Additional plaintiffs are being sought to join a lawsuit against a Brighton-based Taco Bell franchisor being sued in federal court for an alleged scheme involving improper wage and hour practices.

The defendant, Sundance Incorporated, is headquartered in Brighton and owns over 150 Taco Bell franchises throughout the United States. Four plaintiffs were named in the complaint who worked as crew members and differing levels of management at various locations throughout Metro Detroit. But in a ruling released last week, Judge George Caram Steeh granted conditional certification for hourly employees of Sundance in the last three years to become plaintiffs in the lawsuit. The complaint filed in U.S. District Court in Detroit alleges various minimum wage and overtime violations of the Federal Labor Standards Act.

Attorney Megan Bonanni is among those representing represents the plaintiffs - who are seeking damages, back pay, restitution and other relief. She previously told WHMI they have heard from clients “that these illegal pay practices have been going on for many years.” At various points, Sundance is accused of failing to pay employees for all hours worked including overtime, and regularly instructed employees to clock out but continue working. It alleges Sundance engages in a practice in which it “shifts” hours that an employee works during one week over to the following week so that time records do not demonstrate an employee worked over 40 hours in a given work week. Sundance allegedly keeps a white board in its Brighton office to keep track of employees’ “shifted hours.”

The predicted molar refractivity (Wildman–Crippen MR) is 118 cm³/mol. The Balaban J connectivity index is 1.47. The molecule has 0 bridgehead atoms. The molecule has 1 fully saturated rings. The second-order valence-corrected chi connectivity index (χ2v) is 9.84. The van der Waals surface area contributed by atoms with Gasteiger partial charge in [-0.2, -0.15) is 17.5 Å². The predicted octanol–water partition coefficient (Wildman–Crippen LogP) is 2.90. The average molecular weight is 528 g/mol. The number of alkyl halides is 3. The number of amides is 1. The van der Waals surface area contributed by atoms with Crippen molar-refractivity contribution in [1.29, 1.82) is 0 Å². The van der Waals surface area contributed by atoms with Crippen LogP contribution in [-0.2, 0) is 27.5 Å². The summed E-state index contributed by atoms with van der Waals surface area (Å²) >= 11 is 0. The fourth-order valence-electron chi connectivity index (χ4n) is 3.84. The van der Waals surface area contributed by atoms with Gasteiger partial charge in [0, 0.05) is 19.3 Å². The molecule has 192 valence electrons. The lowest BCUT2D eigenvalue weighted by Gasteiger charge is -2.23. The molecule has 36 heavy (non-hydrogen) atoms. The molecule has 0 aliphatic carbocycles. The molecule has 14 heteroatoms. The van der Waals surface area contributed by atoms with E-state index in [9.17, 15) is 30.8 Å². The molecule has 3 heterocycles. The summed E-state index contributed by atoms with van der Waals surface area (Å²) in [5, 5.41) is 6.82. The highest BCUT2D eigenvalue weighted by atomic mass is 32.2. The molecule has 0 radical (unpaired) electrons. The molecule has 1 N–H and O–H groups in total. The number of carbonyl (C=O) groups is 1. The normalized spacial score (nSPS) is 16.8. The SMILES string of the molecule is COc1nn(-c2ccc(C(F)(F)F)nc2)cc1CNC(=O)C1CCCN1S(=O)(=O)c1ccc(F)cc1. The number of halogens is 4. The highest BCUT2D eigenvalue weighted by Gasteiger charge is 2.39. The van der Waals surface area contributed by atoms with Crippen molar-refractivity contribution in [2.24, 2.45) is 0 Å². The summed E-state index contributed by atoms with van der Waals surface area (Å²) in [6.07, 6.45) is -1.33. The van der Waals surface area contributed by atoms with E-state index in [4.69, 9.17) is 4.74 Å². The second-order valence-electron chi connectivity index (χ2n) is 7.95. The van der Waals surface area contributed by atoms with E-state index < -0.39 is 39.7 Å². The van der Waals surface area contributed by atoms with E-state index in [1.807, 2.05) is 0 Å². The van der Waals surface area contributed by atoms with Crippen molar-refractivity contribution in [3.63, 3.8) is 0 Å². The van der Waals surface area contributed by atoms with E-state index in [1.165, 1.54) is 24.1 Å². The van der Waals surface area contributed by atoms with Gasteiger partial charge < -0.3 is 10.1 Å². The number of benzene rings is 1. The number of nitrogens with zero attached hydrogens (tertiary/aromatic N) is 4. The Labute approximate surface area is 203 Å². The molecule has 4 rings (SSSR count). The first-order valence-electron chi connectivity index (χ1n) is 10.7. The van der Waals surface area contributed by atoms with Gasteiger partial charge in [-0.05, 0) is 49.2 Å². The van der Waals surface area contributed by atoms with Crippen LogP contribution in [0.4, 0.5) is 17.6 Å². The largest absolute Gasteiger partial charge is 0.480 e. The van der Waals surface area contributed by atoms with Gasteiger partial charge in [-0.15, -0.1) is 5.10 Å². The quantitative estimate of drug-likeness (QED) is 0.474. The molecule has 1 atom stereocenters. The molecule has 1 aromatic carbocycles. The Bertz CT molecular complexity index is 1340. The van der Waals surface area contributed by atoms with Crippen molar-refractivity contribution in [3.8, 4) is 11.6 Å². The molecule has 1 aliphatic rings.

The complaint further reads that for hourly employees who regularly work over 40 hours, Sundance does not engage in the shifting exercise but simply does not pay them for all hours worked by capping their paychecks at 80 hours per two-week pay period. Sundance has denied the allegations and maintains that the plaintiffs are not entitled to relief under the Federal Labor Standards Act. (JK)